72SpondylolisthesisThe appropriate treatment of patients with spondylolisthesis is just as controversial as the cause of symptoms. Patients with symptomatic spondylolisthesis are initially offered conservative treatment : 1- Activity modification 2- Medications 3- Physiotherapy . The last resort is surgery .
73osteoarthritisLifestyle modification (such as weight loss and exercise) and analgesics are the mainstay of treatment.
74Ankylosing spondylitis No cure is known for AS, although treatments and medications are available to reduce symptoms and pain . Physical therapy and exercise, along with medication, are at the heart of therapy for ankylosing spondylitis.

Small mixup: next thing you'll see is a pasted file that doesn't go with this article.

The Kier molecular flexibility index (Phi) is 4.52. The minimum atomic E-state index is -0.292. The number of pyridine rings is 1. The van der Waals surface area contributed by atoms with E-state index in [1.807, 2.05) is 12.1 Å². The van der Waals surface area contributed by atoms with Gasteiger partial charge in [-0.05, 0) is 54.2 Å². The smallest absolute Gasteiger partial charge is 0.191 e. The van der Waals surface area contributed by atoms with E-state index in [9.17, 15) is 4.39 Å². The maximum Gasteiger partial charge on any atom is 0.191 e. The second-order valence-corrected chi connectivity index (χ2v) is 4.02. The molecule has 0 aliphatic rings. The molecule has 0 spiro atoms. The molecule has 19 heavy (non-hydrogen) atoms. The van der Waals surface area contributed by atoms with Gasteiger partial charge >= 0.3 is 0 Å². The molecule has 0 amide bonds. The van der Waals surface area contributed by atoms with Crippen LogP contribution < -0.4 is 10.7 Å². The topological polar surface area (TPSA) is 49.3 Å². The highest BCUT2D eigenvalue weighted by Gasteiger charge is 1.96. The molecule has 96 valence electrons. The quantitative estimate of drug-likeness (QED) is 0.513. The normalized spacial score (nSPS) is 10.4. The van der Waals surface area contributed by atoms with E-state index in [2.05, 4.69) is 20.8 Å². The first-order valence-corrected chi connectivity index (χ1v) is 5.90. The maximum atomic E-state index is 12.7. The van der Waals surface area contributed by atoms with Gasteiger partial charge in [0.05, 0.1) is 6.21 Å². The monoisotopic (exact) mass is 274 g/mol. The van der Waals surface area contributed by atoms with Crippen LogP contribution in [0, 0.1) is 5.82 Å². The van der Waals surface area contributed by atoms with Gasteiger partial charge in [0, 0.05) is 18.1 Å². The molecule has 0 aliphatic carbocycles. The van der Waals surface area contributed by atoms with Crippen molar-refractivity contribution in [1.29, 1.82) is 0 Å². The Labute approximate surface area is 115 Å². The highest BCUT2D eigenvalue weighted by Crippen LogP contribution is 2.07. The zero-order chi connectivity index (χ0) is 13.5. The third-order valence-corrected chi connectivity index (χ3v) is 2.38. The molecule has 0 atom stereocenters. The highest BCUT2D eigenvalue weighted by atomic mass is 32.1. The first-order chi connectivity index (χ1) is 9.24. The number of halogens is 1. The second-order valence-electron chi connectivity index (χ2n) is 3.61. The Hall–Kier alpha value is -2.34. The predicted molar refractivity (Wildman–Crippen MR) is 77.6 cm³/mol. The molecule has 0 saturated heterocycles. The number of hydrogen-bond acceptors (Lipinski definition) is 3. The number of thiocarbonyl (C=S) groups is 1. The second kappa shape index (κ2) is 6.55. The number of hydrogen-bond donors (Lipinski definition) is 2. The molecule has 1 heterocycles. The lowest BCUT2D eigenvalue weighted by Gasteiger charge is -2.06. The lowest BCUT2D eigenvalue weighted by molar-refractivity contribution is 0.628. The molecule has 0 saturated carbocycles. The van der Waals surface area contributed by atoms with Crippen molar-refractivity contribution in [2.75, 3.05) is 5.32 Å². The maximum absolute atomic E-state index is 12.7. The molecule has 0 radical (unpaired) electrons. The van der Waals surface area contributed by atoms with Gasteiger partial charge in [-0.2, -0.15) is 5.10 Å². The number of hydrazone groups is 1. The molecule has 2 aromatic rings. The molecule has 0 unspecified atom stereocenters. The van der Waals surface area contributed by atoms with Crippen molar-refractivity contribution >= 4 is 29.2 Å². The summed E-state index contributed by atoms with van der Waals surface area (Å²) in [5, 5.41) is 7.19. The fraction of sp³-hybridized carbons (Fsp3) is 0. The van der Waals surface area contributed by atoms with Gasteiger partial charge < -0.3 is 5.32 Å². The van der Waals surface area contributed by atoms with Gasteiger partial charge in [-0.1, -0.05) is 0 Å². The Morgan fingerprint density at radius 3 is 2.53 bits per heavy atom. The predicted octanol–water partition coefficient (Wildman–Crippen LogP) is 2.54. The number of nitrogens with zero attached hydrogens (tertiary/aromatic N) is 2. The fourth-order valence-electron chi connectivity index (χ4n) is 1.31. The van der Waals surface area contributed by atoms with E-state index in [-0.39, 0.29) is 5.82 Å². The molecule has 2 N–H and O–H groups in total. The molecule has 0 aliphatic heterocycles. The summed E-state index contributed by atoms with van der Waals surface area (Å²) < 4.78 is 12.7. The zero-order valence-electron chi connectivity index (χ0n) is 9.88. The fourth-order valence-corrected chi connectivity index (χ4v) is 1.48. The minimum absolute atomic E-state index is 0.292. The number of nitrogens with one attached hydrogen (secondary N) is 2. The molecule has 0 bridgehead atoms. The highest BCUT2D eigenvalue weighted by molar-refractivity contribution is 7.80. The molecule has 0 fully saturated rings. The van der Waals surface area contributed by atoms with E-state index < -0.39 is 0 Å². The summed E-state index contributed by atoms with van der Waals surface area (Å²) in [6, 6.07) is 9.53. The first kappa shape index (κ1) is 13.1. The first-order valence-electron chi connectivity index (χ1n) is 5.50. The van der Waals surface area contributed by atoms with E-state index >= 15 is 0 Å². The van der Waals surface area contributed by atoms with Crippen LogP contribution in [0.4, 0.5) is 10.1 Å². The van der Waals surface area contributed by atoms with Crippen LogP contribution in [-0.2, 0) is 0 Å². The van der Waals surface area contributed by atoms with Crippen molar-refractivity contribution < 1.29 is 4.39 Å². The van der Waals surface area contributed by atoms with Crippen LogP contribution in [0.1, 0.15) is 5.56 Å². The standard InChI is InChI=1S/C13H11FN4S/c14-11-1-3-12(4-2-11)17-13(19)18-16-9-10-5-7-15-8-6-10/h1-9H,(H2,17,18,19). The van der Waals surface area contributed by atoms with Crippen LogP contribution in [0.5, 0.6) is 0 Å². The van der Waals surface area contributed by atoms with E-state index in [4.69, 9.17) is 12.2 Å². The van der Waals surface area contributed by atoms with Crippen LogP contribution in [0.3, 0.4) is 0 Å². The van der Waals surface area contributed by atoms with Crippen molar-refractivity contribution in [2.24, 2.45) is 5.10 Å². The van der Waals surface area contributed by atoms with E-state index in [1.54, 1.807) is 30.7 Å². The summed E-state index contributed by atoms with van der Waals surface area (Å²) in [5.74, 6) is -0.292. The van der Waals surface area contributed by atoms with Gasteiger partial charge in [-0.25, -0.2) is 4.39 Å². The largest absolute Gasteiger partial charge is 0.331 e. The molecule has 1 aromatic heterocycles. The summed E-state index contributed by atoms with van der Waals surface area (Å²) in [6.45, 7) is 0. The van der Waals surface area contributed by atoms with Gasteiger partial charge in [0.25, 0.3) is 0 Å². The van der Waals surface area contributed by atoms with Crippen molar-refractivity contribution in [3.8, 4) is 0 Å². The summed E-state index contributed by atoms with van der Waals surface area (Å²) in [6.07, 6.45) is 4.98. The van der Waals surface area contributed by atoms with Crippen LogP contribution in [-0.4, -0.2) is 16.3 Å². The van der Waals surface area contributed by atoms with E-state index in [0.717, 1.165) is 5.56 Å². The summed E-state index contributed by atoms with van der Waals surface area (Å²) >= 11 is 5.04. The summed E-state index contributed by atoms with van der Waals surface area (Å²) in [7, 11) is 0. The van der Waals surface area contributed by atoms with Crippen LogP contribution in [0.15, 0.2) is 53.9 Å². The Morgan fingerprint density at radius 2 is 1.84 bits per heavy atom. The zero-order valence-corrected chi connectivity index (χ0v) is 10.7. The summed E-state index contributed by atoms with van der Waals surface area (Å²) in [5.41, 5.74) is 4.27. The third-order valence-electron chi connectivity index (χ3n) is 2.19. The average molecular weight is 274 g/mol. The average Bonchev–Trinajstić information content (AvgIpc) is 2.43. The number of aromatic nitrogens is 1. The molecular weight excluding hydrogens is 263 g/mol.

75Rheumatoid arthritis The goal of treatment is twofold: 1- alleviating the current symptoms2- preventing the future destruction of the joints .Treatment of RA can be divided into(DMARDs), anti-inflammatory agents and analgesics. Treatment also includes rest and physical activity.
76othersTreat underlying cause :TumorOsteomylitisSciatica
77When should patients be referred to a specialist? By . IBRAHEM AL DEGHAITHER